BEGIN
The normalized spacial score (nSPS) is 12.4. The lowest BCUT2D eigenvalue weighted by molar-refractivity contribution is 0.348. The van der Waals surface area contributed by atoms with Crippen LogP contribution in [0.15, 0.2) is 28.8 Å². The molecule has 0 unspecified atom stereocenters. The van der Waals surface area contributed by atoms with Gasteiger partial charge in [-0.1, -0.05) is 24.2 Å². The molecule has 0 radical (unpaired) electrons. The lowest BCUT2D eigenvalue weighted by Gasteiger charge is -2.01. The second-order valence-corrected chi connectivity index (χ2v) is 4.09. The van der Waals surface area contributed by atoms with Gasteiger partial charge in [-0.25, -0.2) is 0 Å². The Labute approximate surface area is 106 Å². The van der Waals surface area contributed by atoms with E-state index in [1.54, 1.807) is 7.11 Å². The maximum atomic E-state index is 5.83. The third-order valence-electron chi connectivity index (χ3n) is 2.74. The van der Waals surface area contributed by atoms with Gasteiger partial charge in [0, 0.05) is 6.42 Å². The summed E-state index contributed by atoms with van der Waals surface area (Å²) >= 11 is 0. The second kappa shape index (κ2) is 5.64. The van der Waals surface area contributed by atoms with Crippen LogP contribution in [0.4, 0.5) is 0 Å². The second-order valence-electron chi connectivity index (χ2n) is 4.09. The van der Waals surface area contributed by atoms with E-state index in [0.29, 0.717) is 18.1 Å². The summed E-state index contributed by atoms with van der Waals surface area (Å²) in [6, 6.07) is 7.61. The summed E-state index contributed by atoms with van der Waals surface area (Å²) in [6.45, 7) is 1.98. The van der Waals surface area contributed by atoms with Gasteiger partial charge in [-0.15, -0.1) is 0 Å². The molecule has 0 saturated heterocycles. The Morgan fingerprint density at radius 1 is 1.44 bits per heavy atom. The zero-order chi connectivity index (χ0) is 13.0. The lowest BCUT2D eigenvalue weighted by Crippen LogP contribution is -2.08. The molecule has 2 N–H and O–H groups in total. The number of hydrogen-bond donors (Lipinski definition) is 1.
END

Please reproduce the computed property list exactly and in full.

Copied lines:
The normalized spacial score (nSPS) is 12.4. The lowest BCUT2D eigenvalue weighted by molar-refractivity contribution is 0.348. The van der Waals surface area contributed by atoms with Crippen LogP contribution in [0.15, 0.2) is 28.8 Å². The molecule has 0 unspecified atom stereocenters. The van der Waals surface area contributed by atoms with Gasteiger partial charge in [-0.1, -0.05) is 24.2 Å². The molecule has 0 radical (unpaired) electrons. The lowest BCUT2D eigenvalue weighted by Gasteiger charge is -2.01. The second-order valence-corrected chi connectivity index (χ2v) is 4.09. The van der Waals surface area contributed by atoms with Gasteiger partial charge in [-0.25, -0.2) is 0 Å². The Labute approximate surface area is 106 Å². The van der Waals surface area contributed by atoms with E-state index in [1.54, 1.807) is 7.11 Å². The maximum atomic E-state index is 5.83. The third-order valence-electron chi connectivity index (χ3n) is 2.74. The van der Waals surface area contributed by atoms with Gasteiger partial charge in [0, 0.05) is 6.42 Å². The summed E-state index contributed by atoms with van der Waals surface area (Å²) >= 11 is 0. The second kappa shape index (κ2) is 5.64. The van der Waals surface area contributed by atoms with Crippen LogP contribution in [0.4, 0.5) is 0 Å². The second-order valence-electron chi connectivity index (χ2n) is 4.09. The van der Waals surface area contributed by atoms with E-state index in [0.29, 0.717) is 18.1 Å². The summed E-state index contributed by atoms with van der Waals surface area (Å²) in [6, 6.07) is 7.61. The summed E-state index contributed by atoms with van der Waals surface area (Å²) in [6.45, 7) is 1.98. The van der Waals surface area contributed by atoms with Gasteiger partial charge in [-0.15, -0.1) is 0 Å². The molecule has 0 saturated heterocycles. The Morgan fingerprint density at radius 1 is 1.44 bits per heavy atom. The zero-order chi connectivity index (χ0) is 13.0. The lowest BCUT2D eigenvalue weighted by Crippen LogP contribution is -2.08. The molecule has 2 N–H and O–H groups in total. The number of hydrogen-bond donors (Lipinski definition) is 1.